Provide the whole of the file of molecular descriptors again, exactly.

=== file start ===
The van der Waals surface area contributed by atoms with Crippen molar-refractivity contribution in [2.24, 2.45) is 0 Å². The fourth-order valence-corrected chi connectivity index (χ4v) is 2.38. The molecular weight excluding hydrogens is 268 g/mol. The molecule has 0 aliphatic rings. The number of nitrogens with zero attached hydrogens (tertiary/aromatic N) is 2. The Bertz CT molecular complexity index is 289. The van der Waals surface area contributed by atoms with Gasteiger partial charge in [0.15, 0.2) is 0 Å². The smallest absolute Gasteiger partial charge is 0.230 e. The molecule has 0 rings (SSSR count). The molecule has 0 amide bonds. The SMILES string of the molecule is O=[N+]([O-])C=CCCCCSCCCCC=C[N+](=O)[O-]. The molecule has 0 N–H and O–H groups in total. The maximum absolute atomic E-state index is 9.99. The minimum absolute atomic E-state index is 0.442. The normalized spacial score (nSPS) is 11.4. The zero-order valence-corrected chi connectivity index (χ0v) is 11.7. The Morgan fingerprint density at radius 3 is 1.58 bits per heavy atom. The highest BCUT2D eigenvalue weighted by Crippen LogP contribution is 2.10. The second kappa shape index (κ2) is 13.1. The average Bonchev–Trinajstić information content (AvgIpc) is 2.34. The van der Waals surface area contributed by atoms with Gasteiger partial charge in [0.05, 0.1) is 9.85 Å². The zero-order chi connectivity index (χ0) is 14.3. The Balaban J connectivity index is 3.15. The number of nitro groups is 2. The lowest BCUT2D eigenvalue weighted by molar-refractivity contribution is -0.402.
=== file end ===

The van der Waals surface area contributed by atoms with Crippen molar-refractivity contribution in [2.24, 2.45) is 0 Å². The fourth-order valence-corrected chi connectivity index (χ4v) is 2.38. The molecular weight excluding hydrogens is 268 g/mol. The molecule has 0 aliphatic rings. The number of nitrogens with zero attached hydrogens (tertiary/aromatic N) is 2. The Bertz CT molecular complexity index is 289. The van der Waals surface area contributed by atoms with Gasteiger partial charge in [0.15, 0.2) is 0 Å². The smallest absolute Gasteiger partial charge is 0.230 e. The molecule has 0 rings (SSSR count). The molecule has 0 amide bonds. The SMILES string of the molecule is O=[N+]([O-])C=CCCCCSCCCCC=C[N+](=O)[O-]. The molecule has 0 N–H and O–H groups in total. The maximum absolute atomic E-state index is 9.99. The minimum absolute atomic E-state index is 0.442. The normalized spacial score (nSPS) is 11.4. The zero-order valence-corrected chi connectivity index (χ0v) is 11.7. The Morgan fingerprint density at radius 3 is 1.58 bits per heavy atom. The highest BCUT2D eigenvalue weighted by Crippen LogP contribution is 2.10. The second kappa shape index (κ2) is 13.1. The average Bonchev–Trinajstić information content (AvgIpc) is 2.34. The van der Waals surface area contributed by atoms with Gasteiger partial charge in [0.05, 0.1) is 9.85 Å². The zero-order chi connectivity index (χ0) is 14.3. The Balaban J connectivity index is 3.15. The number of nitro groups is 2. The lowest BCUT2D eigenvalue weighted by molar-refractivity contribution is -0.402.